Simplicity is a form of art...

Testing with permissive domains
by Sven Vermeulen, post on Mon 18 May 2015

When testing out new technologies or new setups, not having (proper) SELinux policies can be a nuisance. Not only are the number of SELinux policies that are available through the standard repositories limited, some of these policies are not even written with the same level of confinement that an administrator might expect. Or perhaps the technology to be tested is used in a completely different manner.

Without proper policies, any attempt to start such a daemon or application might or will cause permission violations. In many cases, developers or users tend to disable SELinux enforcing then so that they can continue playing with the new technology. And why not? After all, policy development is to be done after the technology is understood.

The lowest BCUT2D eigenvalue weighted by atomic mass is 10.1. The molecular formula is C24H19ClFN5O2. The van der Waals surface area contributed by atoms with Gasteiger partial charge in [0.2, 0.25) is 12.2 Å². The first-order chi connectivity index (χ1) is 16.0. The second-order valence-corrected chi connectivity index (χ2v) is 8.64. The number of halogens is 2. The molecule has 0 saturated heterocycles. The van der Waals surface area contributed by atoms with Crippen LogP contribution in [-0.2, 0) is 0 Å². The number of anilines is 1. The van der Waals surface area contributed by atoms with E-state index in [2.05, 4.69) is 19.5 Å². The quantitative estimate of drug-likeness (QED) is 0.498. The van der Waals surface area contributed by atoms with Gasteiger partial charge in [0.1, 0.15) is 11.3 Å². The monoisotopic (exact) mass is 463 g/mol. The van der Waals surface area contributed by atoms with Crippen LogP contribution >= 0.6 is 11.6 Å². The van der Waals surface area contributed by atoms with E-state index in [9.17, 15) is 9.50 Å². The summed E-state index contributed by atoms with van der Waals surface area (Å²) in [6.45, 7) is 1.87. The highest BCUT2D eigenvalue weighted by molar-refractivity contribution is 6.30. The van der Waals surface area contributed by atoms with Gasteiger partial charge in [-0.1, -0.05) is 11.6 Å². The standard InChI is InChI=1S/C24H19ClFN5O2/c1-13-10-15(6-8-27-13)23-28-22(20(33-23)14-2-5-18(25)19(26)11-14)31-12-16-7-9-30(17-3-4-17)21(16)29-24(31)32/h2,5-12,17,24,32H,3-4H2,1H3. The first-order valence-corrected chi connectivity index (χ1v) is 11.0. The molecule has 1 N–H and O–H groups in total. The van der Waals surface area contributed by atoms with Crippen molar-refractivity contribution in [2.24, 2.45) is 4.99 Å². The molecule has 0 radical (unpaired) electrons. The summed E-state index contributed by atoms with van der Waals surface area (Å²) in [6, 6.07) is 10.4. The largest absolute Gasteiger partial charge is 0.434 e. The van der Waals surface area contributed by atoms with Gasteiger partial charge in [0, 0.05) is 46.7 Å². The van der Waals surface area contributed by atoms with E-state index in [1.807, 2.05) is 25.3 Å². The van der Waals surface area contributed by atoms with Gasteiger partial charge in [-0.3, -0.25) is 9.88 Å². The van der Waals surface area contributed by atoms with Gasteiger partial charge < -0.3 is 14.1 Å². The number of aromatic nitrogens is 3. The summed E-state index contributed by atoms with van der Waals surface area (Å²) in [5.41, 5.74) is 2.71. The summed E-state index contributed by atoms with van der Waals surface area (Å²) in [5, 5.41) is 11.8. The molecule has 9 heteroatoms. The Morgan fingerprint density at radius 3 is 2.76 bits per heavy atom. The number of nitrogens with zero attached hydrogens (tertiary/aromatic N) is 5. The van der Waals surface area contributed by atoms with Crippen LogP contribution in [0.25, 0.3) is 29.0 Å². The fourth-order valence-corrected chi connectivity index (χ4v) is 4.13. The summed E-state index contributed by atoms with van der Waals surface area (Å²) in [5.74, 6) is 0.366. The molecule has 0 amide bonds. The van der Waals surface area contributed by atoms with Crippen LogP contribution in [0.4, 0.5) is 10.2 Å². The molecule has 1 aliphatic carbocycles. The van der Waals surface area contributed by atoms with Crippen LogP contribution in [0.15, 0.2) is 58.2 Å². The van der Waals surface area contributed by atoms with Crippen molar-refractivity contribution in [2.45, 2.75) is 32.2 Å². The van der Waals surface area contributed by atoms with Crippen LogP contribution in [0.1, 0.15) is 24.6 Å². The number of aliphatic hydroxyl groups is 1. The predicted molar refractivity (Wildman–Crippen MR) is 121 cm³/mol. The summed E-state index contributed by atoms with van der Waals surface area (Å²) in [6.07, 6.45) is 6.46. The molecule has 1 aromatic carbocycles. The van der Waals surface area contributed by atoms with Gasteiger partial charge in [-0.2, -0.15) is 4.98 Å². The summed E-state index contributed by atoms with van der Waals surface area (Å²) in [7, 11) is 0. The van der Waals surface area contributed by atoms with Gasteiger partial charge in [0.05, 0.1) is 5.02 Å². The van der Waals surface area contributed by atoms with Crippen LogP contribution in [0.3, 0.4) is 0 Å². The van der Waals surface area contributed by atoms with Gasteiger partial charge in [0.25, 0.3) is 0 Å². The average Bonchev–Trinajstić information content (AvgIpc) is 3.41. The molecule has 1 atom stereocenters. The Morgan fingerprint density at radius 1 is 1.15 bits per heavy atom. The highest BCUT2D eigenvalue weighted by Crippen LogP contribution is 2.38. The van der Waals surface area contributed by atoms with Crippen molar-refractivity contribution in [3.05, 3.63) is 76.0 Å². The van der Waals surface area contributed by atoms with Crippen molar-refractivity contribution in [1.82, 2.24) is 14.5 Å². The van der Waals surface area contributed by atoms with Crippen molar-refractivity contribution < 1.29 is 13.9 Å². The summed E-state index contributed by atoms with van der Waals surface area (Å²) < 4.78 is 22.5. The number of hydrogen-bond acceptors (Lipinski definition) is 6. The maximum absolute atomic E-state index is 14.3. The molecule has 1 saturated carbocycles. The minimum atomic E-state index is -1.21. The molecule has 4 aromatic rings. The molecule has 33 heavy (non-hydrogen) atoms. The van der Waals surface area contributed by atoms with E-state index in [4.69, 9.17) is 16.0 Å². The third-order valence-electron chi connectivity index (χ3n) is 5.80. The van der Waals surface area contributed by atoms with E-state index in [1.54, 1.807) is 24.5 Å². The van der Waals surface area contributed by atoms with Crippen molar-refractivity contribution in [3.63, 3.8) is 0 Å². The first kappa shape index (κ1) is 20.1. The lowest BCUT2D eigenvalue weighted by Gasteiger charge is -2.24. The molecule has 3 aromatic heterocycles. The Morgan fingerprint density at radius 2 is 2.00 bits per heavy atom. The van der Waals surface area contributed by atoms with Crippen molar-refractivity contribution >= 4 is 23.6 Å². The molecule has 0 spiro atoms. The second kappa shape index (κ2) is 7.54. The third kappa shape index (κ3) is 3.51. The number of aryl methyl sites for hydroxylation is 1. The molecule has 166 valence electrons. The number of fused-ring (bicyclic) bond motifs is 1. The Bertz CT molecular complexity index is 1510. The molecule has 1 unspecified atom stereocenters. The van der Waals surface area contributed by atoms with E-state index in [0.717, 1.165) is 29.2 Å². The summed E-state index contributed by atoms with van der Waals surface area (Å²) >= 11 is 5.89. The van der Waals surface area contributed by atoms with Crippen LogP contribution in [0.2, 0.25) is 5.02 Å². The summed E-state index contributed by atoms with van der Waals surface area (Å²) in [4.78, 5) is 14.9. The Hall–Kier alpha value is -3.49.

Migrating to SELinux userspace 2.4 (small warning for users)
by Sven Vermeulen, post on Thu 30 October 2014

In a few moments, SELinux users which have the \~arch KEYWORDS set (either globally or for the SELinux utilities in particular) will notice that the SELinux userspace will upgrade to version 2.4 (release candidate 5 for now). This upgrade comes with a manual step that needs to be performed …

If things are weird, check for policy.29
by Sven Vermeulen, post on Thu 17 April 2014

Today we analyzed a weird issue one of our SELinux users had with their system. He had a denial when calling audit2allow, informing us that sysadm_t had no rights to read the SELinux policy. This is a known issue that has been resolved in our current SELinux policy repository but …